A New Takihyo Headquarters for a New Age
At only 26 years old, I shouldered a tremendous weight. Initially, I had doubted myself because I was young and inexperienced. However, as a result of hard work (and some luck), I became successful in a relatively short period of time. I owe much of this success to those who believed in me: my family, my friend at Tokai Bank, and the executives at Takihyo who forced me to take my father’s place. The pressure helped push me in the right direction as well. I learned a lot by taking on such profound responsibilities.
The Stacy Ames brand helped me gain legitimacy at Takihyo. Regardless of how radical a departure this was from Takihyo’s history, the change to 100 percent Western clothing brought many benefits to the company, and the line’s success once again proved to me the importance of a positive outlook coupled with dedication.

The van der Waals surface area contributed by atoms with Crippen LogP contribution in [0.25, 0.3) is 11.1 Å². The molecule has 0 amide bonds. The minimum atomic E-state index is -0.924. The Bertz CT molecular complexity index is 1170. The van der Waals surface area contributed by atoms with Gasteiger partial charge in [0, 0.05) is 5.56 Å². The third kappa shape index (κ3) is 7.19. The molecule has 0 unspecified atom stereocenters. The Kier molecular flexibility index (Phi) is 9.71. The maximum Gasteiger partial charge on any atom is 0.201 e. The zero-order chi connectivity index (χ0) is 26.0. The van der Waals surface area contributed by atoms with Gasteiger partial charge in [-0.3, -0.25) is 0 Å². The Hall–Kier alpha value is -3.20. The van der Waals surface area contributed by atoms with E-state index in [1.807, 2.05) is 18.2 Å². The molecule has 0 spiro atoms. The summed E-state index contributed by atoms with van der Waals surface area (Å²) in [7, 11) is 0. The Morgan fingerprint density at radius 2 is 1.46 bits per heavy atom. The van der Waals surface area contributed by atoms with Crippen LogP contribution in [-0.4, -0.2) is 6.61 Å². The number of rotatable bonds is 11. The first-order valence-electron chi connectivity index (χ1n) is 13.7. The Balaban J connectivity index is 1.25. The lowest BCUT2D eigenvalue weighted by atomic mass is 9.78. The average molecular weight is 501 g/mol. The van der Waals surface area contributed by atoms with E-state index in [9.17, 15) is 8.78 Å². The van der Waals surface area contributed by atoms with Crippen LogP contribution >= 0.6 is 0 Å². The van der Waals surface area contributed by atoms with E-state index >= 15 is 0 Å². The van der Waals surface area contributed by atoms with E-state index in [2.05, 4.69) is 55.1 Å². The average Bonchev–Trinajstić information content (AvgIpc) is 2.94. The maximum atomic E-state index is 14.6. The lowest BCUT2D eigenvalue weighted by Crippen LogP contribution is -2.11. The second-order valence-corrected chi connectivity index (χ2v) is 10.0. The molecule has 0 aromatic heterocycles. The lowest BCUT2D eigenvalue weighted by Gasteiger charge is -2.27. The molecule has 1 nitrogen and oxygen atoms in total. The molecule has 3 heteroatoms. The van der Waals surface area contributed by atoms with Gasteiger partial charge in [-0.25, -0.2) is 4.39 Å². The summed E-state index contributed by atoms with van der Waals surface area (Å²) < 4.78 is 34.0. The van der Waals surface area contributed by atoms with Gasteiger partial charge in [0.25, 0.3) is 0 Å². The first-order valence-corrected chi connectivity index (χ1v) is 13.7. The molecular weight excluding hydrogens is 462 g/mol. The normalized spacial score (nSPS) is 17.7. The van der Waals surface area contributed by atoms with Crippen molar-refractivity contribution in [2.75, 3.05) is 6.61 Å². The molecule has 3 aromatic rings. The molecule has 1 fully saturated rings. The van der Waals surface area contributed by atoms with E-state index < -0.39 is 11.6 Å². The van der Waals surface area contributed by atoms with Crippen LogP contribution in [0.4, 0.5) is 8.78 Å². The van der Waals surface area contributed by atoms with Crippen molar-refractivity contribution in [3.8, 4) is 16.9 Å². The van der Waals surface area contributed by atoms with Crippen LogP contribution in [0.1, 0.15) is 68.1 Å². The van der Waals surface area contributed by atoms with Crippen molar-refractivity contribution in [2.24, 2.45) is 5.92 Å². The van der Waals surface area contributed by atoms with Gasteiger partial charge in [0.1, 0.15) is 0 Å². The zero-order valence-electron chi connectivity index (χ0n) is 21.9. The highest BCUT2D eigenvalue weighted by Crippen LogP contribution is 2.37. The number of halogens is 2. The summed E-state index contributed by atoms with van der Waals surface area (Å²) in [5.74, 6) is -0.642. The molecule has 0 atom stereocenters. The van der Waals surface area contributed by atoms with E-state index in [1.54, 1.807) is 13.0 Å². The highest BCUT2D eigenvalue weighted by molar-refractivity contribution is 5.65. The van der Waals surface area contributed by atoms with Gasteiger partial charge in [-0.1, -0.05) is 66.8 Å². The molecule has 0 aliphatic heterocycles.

However, the Western-style clothing brands couldn’t be the only area in which we grew. At this point, Takihyo had much more money in pocket, and a new era had begun in Japan. These changes led me to believe that the company should expand beyond the clothing divisions, and by the mid-1960s I began to consider new business areas we could enter. So many facets of Japanese life were beginning to meld with Western practices—from the ubiquity of clothing and food to the theories underlying every aspect of the Japanese social structure. Limiting Takihyo to just clothing seemed like a mistake to me. To that end, ...